Tag Archives: El Salvador churchwomen murders

Jean Donovan Honored With Assumption Church Plaque

Jean Donovan is one of Staples High School’s most famous alums.

And one of its least recognized.

Just 9 years after graduating with the Class of 1971, Donovan — a lay missionary helping poor people in El Salvador — was one of 4 American churchwomen killed by Salvadoran national guardsmen.

Jean Donovan

Jean Donovan

She and 3 nuns were beaten, raped, shot in the head, then dumped by the roadside.

The Catholic church is considering her for sainthood.

Her story was told in“Salvador.” Written by Oliver Stone — who directed it too, as his 1st major film — the character based on her life was played by Cynthia Gibb. Amazingly, she’s a 1981 Staples grad — and lives here still.

Other films, and several books, portray her life and death.

A Jean Donovan Summer Fellowship at Santa Clara University supports students interested in social justice, while in Los Angeles the Casa Jean Donovan Community Residence houses members of the Jesuit Volunteer Corps.

But until recently, the only memorial to Donovan was a framed photograph in Assumption Church. That’s where her memorial mass had been held, and where she attended elementary school.

The existing memorial to Jean Donovan — a story from the Assumption Church bulletin.

John Suggs — a longtime Westporter, and Assumption parishioner — has worked tirelessly to keep her memory alive here. He enlisted the help of Donovan’s ’71 classmates.

Father Tom Thorne was proud of the chance to house a plaque in the vestibule. A blessing and unveiling ceremony will be held soon.

 

Jean Donovan, Remembered

More than 3 decades after her brutal murder, Jean Donovan is back in the news.

The Westport native was 1 of 4 American churchwomen killed on December 2, 1980 by Salvadoran national guardsmen.

Jean Donovan

Jean Donovan

Jean — a junior high and Staples High School classmate of mine — was a lay missionary working in El Salvador, helping the poor.

She and 3 nuns were beaten, raped, shot in the head, then dumped by the roadside.

Now, the New York Times reports that 2 Salvadoran generals — defense ministers during the “blood-soaked” 1980s — may be deported.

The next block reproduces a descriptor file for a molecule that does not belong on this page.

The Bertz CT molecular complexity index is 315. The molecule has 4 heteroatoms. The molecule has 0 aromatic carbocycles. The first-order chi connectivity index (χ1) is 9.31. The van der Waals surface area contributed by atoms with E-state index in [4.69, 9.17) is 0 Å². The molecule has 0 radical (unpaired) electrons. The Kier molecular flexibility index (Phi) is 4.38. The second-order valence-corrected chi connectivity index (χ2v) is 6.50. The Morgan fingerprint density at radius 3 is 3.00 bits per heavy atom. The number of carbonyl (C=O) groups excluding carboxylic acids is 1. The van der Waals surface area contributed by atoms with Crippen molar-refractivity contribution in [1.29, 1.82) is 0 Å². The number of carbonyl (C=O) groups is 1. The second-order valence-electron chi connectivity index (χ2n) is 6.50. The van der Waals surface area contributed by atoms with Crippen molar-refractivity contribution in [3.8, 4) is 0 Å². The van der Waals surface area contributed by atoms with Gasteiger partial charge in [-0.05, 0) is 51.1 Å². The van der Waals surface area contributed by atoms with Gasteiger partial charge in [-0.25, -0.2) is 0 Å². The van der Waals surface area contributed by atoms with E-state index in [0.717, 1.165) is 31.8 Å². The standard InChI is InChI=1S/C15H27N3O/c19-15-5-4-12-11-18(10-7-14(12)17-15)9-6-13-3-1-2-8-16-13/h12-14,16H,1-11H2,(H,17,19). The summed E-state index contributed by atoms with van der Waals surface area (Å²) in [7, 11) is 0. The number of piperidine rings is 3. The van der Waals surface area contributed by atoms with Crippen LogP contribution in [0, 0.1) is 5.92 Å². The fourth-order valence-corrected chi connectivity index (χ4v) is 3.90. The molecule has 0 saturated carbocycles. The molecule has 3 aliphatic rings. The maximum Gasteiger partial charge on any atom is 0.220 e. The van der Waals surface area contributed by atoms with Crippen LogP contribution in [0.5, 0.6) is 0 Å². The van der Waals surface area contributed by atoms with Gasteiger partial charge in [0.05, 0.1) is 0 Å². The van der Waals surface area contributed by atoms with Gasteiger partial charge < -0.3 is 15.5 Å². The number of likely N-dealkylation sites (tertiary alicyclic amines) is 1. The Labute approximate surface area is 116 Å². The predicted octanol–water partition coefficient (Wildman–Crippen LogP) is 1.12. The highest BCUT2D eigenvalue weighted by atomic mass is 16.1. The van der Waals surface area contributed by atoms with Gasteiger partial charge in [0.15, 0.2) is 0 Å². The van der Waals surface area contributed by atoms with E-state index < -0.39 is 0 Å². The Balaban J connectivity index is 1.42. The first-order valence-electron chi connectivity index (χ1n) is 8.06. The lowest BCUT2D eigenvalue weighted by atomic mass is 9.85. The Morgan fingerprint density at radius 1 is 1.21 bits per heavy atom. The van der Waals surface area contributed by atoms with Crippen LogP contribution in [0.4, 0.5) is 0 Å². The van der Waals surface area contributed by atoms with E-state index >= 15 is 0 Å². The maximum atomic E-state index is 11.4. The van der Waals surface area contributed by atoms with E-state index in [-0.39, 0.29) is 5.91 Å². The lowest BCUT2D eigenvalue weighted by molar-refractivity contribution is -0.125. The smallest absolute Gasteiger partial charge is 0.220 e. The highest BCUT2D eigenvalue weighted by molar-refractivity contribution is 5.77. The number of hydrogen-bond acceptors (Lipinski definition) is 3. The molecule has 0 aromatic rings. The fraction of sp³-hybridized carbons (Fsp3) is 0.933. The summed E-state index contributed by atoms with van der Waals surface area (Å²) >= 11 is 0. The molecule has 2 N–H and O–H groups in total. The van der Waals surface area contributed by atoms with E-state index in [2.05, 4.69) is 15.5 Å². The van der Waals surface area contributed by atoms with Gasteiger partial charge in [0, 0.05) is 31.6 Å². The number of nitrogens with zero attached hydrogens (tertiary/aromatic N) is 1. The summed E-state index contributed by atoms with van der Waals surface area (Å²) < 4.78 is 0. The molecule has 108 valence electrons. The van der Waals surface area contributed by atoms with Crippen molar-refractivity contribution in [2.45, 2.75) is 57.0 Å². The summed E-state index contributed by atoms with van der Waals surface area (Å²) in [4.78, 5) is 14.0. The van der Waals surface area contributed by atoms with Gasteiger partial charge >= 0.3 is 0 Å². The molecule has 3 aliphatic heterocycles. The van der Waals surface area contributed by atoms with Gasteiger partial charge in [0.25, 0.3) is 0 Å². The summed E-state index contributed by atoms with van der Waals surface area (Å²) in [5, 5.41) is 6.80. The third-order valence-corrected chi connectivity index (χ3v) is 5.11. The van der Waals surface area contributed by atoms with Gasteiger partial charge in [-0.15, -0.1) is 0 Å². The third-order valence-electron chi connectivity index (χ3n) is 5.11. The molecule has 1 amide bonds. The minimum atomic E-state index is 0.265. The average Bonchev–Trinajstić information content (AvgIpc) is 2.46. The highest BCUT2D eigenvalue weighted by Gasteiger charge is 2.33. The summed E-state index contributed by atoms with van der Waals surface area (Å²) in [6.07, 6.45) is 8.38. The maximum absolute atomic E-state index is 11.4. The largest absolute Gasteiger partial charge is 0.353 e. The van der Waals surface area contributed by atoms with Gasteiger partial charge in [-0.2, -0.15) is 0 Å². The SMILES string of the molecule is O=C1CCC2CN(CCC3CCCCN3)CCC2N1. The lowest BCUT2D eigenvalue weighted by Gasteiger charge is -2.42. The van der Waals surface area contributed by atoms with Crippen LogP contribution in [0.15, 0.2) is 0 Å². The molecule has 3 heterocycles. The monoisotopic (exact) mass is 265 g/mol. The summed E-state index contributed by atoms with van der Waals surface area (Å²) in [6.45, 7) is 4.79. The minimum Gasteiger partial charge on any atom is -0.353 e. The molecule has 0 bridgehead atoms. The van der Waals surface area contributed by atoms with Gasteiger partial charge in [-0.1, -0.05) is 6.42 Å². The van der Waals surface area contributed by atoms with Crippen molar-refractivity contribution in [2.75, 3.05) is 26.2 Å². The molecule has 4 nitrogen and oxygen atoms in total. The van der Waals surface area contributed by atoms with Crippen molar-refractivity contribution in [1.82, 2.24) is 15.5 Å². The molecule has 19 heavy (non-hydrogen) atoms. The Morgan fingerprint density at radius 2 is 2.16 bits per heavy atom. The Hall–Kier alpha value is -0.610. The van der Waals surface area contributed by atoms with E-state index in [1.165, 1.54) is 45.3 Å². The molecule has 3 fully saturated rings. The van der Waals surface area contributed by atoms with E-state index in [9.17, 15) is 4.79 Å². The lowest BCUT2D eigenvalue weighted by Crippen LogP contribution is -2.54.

The Times says:

They were allowed to settle there during the presidency of George Bush, who, like his predecessor, Ronald Reagan, considered them allies and bulwarks against a Moscow-backed leftist insurgency.

But administrations change, and so do government attitudes. Over the past two and a half years, immigration judges in Florida have ruled that the generals bore responsibility for assassinations and massacres, and deserve now to be “removed” — bureaucratese for deported. Both are appealing the decisions, so for now they are going nowhere. Given their ages, their cases may be, for all parties, a race against time.

Longtime Westporter John Suggs says that in progressive Catholic social justice networks, “Jean Donovan is considered a saint.”

A Jean Donovan Summer Fellowship at Santa Clara University — a Jesuit school — supports students interested in social justice, while in Los Angeles the Casa Jean Donovan Community Residence houses members of the Jesuit Volunteer Corps.

A tribute to Jean Donovan  and fellow churchwomen, near the spot of their murder in El Salvador.

A tribute to Jean Donovan and fellow churchwomen, near the spot of their murder in El Salvador.

But, Suggs says, “in Westport she is all but forgotten.” The few who remember her, and mourn her passing each December, believe she has been forgotten by her town, her school and her parish. (There is a brief mention of her, he says, in the back vestibule of Assumption Church. And Staples graduate Cynthia Gibb played a character based on Jean in Oliver Stone’s “Salvador.”)

The New York Times has shed a new light on Jean Donovan’s murderers. Perhaps next month, she will not be mourned by so few.

(The New York Times story includes a fascinating 13-minute video.)